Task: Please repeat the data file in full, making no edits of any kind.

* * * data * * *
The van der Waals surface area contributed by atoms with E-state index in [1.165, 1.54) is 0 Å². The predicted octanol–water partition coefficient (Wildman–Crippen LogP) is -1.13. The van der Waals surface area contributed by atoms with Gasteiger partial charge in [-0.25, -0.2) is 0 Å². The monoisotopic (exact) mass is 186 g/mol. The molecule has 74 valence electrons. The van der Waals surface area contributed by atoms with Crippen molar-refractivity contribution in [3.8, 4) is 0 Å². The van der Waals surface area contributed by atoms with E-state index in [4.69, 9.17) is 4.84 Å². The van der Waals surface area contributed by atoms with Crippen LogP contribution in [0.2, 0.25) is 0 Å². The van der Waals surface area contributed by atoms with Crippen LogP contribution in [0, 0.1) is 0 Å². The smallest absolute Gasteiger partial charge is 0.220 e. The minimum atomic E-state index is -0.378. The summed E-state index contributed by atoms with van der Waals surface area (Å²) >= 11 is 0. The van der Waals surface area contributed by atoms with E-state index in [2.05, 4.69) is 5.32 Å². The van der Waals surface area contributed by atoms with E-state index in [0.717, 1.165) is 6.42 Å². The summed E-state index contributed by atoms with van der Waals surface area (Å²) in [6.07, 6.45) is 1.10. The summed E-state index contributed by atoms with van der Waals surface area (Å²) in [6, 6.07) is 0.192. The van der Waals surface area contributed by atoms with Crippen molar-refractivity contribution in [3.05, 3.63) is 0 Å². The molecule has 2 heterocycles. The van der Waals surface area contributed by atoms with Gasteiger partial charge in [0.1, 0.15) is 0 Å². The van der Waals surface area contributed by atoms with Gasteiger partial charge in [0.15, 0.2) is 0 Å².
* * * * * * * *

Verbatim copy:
The van der Waals surface area contributed by atoms with E-state index in [1.165, 1.54) is 0 Å². The predicted octanol–water partition coefficient (Wildman–Crippen LogP) is -1.13. The van der Waals surface area contributed by atoms with Gasteiger partial charge in [-0.25, -0.2) is 0 Å². The monoisotopic (exact) mass is 186 g/mol. The molecule has 74 valence electrons. The van der Waals surface area contributed by atoms with Crippen molar-refractivity contribution in [3.8, 4) is 0 Å². The van der Waals surface area contributed by atoms with E-state index in [4.69, 9.17) is 4.84 Å². The van der Waals surface area contributed by atoms with Crippen LogP contribution in [0.2, 0.25) is 0 Å². The van der Waals surface area contributed by atoms with Crippen LogP contribution in [0, 0.1) is 0 Å². The smallest absolute Gasteiger partial charge is 0.220 e. The minimum atomic E-state index is -0.378. The summed E-state index contributed by atoms with van der Waals surface area (Å²) >= 11 is 0. The van der Waals surface area contributed by atoms with E-state index in [2.05, 4.69) is 5.32 Å². The van der Waals surface area contributed by atoms with E-state index in [0.717, 1.165) is 6.42 Å². The summed E-state index contributed by atoms with van der Waals surface area (Å²) in [6.07, 6.45) is 1.10. The summed E-state index contributed by atoms with van der Waals surface area (Å²) in [6, 6.07) is 0.192. The van der Waals surface area contributed by atoms with Crippen molar-refractivity contribution in [3.05, 3.63) is 0 Å². The molecule has 2 heterocycles. The van der Waals surface area contributed by atoms with Gasteiger partial charge in [0.1, 0.15) is 0 Å². The van der Waals surface area contributed by atoms with Gasteiger partial charge in [0.15, 0.2) is 0 Å².